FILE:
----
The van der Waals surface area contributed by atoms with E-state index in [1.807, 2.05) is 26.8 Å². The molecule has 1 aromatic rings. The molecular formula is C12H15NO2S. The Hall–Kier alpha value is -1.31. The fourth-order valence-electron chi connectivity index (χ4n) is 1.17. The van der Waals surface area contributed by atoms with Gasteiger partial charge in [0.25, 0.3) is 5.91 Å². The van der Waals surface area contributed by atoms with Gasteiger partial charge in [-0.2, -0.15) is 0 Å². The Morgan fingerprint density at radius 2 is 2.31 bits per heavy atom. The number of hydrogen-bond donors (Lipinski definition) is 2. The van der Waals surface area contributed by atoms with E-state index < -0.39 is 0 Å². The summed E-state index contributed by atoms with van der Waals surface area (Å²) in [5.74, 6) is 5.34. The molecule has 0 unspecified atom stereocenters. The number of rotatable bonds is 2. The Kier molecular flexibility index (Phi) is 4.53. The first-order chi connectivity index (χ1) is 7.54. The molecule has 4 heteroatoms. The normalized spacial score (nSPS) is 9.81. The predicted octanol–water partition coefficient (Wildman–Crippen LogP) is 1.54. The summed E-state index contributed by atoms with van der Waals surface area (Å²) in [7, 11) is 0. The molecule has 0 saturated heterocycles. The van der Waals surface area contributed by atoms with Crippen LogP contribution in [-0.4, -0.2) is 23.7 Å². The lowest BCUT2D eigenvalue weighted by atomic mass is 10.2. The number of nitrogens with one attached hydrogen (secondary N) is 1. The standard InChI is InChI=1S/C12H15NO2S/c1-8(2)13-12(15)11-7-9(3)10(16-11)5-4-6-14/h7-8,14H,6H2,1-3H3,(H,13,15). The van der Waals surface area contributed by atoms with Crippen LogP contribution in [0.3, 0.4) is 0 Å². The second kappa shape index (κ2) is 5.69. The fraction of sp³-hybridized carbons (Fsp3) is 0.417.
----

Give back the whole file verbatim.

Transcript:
The van der Waals surface area contributed by atoms with E-state index in [1.807, 2.05) is 26.8 Å². The molecule has 1 aromatic rings. The molecular formula is C12H15NO2S. The Hall–Kier alpha value is -1.31. The fourth-order valence-electron chi connectivity index (χ4n) is 1.17. The van der Waals surface area contributed by atoms with Gasteiger partial charge in [0.25, 0.3) is 5.91 Å². The van der Waals surface area contributed by atoms with Gasteiger partial charge in [-0.2, -0.15) is 0 Å². The Morgan fingerprint density at radius 2 is 2.31 bits per heavy atom. The number of hydrogen-bond donors (Lipinski definition) is 2. The van der Waals surface area contributed by atoms with E-state index < -0.39 is 0 Å². The summed E-state index contributed by atoms with van der Waals surface area (Å²) in [5.74, 6) is 5.34. The molecule has 0 unspecified atom stereocenters. The number of rotatable bonds is 2. The Kier molecular flexibility index (Phi) is 4.53. The first-order chi connectivity index (χ1) is 7.54. The molecule has 4 heteroatoms. The normalized spacial score (nSPS) is 9.81. The predicted octanol–water partition coefficient (Wildman–Crippen LogP) is 1.54. The summed E-state index contributed by atoms with van der Waals surface area (Å²) in [7, 11) is 0. The molecule has 0 saturated heterocycles. The van der Waals surface area contributed by atoms with Crippen LogP contribution in [-0.4, -0.2) is 23.7 Å². The lowest BCUT2D eigenvalue weighted by atomic mass is 10.2. The number of nitrogens with one attached hydrogen (secondary N) is 1. The standard InChI is InChI=1S/C12H15NO2S/c1-8(2)13-12(15)11-7-9(3)10(16-11)5-4-6-14/h7-8,14H,6H2,1-3H3,(H,13,15). The van der Waals surface area contributed by atoms with Crippen LogP contribution in [0.3, 0.4) is 0 Å². The second kappa shape index (κ2) is 5.69. The fraction of sp³-hybridized carbons (Fsp3) is 0.417.